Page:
If the battery-intensive apps are legitimate and you have installed them yourself, you should not worry. Yet, if you notice a suspicious app draining your battery, there’s a high chance that it’s malware.
If your battery is quickly being drained, check which apps are using your battery, then make sure the battery hasn’t degraded. If there is no good explanation for why your battery is draining so fast, you might have malware.
2. Unexpected ads, redirects, or pop-ups
Intrusive ads are a result of adware, which is not strictly classified as malware, and instead rests under the name of Potentially Unwanted Application/Program (PUA/PUP). If sites or apps that are normally ad-free or ad-light suddenly become filled with ads, pop-ups, and redirects to sketchy sites, here are some possibilities:
- The service has changed ownership or been compromised.
- Your network is injecting ads into insecure (HTTP) connections.
- Your phone has adware.
Although this particular symptom is somewhat rare on iOS, it used to be quite common on Android. Most of the time — especially when a trusted app is covered by an ad — the issue is caused by adware. If you are an Android user and are currently having problems with unwanted ads, follow this guide on how to stop pop-up ads on Android.
3. Unwanted, suspicious new apps
Finding apps you don’t remember installing is a huge red flag.
Before you start worrying about malware, check to make sure that you’re not signed into a shared iCloud or Google account. Both iOS and Android have features that can sync apps across devices, so it’s possible that you share an account with someone else and they installed the app.
To check whether you're using Family Sharing on iPhone, go to Settings > [your name] > Family Sharing.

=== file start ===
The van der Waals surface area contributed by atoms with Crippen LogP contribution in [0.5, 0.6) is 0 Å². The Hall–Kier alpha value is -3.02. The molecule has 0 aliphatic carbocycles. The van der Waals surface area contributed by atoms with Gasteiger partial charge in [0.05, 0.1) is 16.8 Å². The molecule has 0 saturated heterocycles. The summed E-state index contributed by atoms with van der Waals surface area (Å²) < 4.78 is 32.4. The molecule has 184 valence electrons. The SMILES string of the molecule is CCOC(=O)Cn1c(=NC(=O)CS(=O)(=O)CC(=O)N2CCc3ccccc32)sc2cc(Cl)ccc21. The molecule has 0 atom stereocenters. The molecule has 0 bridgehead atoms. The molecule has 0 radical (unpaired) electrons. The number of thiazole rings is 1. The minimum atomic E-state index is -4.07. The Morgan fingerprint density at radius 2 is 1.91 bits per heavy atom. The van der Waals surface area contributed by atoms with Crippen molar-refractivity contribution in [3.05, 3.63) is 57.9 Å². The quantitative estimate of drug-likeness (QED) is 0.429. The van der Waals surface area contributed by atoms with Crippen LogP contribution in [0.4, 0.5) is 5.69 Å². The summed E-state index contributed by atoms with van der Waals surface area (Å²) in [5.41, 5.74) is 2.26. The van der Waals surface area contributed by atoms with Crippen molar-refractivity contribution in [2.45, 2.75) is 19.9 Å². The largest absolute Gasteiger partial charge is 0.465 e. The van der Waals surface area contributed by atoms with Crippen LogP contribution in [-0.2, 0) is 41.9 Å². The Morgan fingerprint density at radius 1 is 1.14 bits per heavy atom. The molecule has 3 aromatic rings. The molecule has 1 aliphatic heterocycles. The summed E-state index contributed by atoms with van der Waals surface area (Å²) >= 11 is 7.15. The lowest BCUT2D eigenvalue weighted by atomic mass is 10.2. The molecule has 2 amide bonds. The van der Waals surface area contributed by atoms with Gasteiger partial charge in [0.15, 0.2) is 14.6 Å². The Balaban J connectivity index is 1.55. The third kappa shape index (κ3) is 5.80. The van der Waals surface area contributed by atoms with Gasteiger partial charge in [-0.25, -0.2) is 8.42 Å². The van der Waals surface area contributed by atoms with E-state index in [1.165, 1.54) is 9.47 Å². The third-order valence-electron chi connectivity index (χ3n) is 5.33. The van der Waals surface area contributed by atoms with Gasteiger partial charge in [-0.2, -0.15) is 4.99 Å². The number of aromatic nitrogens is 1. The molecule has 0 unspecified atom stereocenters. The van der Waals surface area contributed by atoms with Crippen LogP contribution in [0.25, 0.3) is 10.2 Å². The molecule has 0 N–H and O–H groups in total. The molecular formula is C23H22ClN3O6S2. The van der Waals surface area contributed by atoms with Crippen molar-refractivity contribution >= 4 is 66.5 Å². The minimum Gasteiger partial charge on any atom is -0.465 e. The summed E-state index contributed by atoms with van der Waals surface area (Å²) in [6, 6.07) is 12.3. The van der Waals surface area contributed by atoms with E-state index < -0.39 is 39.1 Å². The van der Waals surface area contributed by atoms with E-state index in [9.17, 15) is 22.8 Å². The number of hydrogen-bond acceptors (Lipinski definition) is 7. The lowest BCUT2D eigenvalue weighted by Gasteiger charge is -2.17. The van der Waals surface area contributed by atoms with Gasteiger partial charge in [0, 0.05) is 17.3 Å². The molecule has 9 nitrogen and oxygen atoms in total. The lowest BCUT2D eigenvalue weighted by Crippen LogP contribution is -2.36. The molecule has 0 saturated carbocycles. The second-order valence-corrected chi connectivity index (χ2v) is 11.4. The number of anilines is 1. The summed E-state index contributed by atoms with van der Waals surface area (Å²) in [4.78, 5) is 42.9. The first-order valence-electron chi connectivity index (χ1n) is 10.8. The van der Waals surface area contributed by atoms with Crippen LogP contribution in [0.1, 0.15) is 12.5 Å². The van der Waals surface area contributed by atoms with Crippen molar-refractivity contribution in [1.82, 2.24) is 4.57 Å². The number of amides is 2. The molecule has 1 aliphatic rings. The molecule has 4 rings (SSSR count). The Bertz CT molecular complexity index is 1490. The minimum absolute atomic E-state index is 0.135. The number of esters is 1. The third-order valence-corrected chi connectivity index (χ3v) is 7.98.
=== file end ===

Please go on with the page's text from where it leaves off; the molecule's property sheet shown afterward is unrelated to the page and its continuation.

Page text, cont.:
On Android, go to Google Play > Account > Family.
If this isn’t the case, malware is a likely explanation for the unwanted apps appearing on their own.
4. Extreme Data Usage
Unlike legitimate apps, phone malware doesn’t care about your data plan. If an app you hardly use eats up tons of data or worse, you get a huge phone bill from data usage but can’t find the culprit — you might have a virus.
How to protect your phone from viruses
Phone malware is just like your physical health: an ounce of prevention is worth a pound of cure. Protecting yourself against malware is not too difficult for most people who aren’t high-value targets, but it takes some forethought:
- Consider installing a strong antivirus, like Bitdefender on your phone
- Don’t install apps from third-party app stores
- Don’t jailbreak or root your phone
- Keep your phone updated; If you no longer receive timely software updates, purchase a new phone
- Be careful and exercise caution when installing apps, browsing the web, and following instructions
Can an iPhone get a virus?
Yes. Although Apple does a very good job protecting the security of iPhone users, you can still inadvertently install malware on your iPhone. Malware on iOS generally comes from one of a few places: